Hamsters are small rodents of the subfamily Cricetinae, which contains about 19 species. The golden or Syrian hamster is one of the best-known species of hamster. The Syrian hamsters have prominent barrel-shaped bodies and stubby tails. The standard-sized Syrian hamster is available in three main varieties; the short-haired fancy bear hamster, the long-haired teddy bear hamster, and the classic golden hamster.
Fancy bear hamsters and Syrian hamsters are both names for the same hamster. In fact, Syrian hamsters have many names, mostly created to market them and sell more. You might hear them called Teddy Bear Hamsters, Fancy Bears, and even Panda Bear Hamsters. These are all words for the same adorable little animal.
This article will compare the fancy bear hamster and Syrian hamster in almost every way, including preferred habitats, diets, appearance, and many more. Read on for more information about these rodents.
Comparing Fancy Bear Hamster vs. Syrian Hamster
|Key Differences||Fancy Bear Hamster||Syrian Hamster|
|Color||Originally, only the golden color was available, but selective breeding has produced several fancy colors, including cinnamon, gray, cream, black, and more.||Originally, only the golden color was available, but selective breeding has produced several fancy colors, including cinnamon, gray, cream, black, and more.|
|Physical appearance||Either long-haired, short-haired, rex, or satin||Either long-haired, short-haired, rex, or satin|
|Habitat||Thrive in any habitat where they can burrow||Thrive in any habitat where they can burrow|
|Diet||Consumes a wide variety of food, including cockroaches, wasps, ants, flies, seeds, nuts, grains, fruits, and insects||Consumes a wide variety of food, including cockroaches, wasps, ants, flies, seeds, nuts, grains, fruits, and insects|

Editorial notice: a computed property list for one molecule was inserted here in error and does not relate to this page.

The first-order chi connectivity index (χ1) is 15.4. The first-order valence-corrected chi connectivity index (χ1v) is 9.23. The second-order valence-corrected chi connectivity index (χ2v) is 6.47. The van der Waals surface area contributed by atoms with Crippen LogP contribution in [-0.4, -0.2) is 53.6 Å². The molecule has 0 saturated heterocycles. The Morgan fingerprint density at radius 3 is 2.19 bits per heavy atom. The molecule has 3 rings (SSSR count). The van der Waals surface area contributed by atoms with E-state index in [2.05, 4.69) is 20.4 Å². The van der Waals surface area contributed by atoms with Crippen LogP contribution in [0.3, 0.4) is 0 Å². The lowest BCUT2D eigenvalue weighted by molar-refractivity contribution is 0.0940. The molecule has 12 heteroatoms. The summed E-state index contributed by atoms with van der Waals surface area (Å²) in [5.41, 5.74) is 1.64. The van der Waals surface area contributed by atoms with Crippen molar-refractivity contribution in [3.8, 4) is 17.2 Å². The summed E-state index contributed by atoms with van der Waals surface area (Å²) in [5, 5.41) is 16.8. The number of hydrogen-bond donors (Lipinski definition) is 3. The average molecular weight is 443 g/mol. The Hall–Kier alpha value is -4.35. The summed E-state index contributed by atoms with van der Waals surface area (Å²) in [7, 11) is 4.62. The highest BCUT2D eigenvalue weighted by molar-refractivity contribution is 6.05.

|Habits and personality||Solitary animals. They have varying personalities, just like all animals.||Solitary animals. They have varying personalities, just like all animals.|
|Origin||Originated in Syria||Originated in Syria|
The Key Differences Between the Fancy Bear Hamster and the Syrian Hamster
The fancy bear hamster and the Syrian hamster are identical. They share colors, diets, characteristics, and origins. Breeders have created many fun names for the Syrian hamster, and Fancy Bear Hamster is one of those fun names for the same animal.
Let’s examine all these details to help you understand them better.
Fancy Bear Hamster vs Syrian Hamster: Color
Initially, only the golden color pattern was available across most Syrian hamster species. Still, selective breeding has produced several fancy bear hamsters with unique colors, including cinnamon, grey, cream, and black. Some fancy bear hamsters are named for their color variations, such as the tan honey bear hamster, the white polar bear hamster, the black-and-white panda bear hamster, the black spotted Dalmatian hamster, and more.
Although they are now bred in solid colors, some species of Syrian hamsters come in a few different shades. For example, the Siberian hamster, also known as the winter white Russian dwarf, is available in purplish grey with an ivory belly and a grey stripe on the back or may have white hairs sprinkled throughout the coat.